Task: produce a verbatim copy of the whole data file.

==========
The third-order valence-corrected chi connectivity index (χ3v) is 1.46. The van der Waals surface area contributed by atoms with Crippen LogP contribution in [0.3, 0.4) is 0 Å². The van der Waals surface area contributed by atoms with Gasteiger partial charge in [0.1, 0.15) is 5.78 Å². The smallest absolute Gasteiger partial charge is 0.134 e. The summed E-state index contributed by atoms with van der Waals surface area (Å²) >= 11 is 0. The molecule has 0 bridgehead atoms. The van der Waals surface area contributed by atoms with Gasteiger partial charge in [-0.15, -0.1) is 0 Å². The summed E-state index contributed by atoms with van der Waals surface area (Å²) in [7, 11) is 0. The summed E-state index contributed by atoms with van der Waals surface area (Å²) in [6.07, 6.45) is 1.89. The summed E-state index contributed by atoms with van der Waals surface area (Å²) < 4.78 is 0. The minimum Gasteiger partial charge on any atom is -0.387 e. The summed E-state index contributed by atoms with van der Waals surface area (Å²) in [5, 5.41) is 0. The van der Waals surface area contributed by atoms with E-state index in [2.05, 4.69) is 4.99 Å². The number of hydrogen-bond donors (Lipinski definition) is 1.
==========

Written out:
The third-order valence-corrected chi connectivity index (χ3v) is 1.46. The van der Waals surface area contributed by atoms with Crippen LogP contribution in [0.3, 0.4) is 0 Å². The van der Waals surface area contributed by atoms with Gasteiger partial charge in [0.1, 0.15) is 5.78 Å². The smallest absolute Gasteiger partial charge is 0.134 e. The summed E-state index contributed by atoms with van der Waals surface area (Å²) >= 11 is 0. The molecule has 0 bridgehead atoms. The van der Waals surface area contributed by atoms with Gasteiger partial charge in [-0.15, -0.1) is 0 Å². The summed E-state index contributed by atoms with van der Waals surface area (Å²) in [7, 11) is 0. The summed E-state index contributed by atoms with van der Waals surface area (Å²) in [6.07, 6.45) is 1.89. The summed E-state index contributed by atoms with van der Waals surface area (Å²) < 4.78 is 0. The minimum Gasteiger partial charge on any atom is -0.387 e. The summed E-state index contributed by atoms with van der Waals surface area (Å²) in [5, 5.41) is 0. The van der Waals surface area contributed by atoms with E-state index in [2.05, 4.69) is 4.99 Å². The number of hydrogen-bond donors (Lipinski definition) is 1.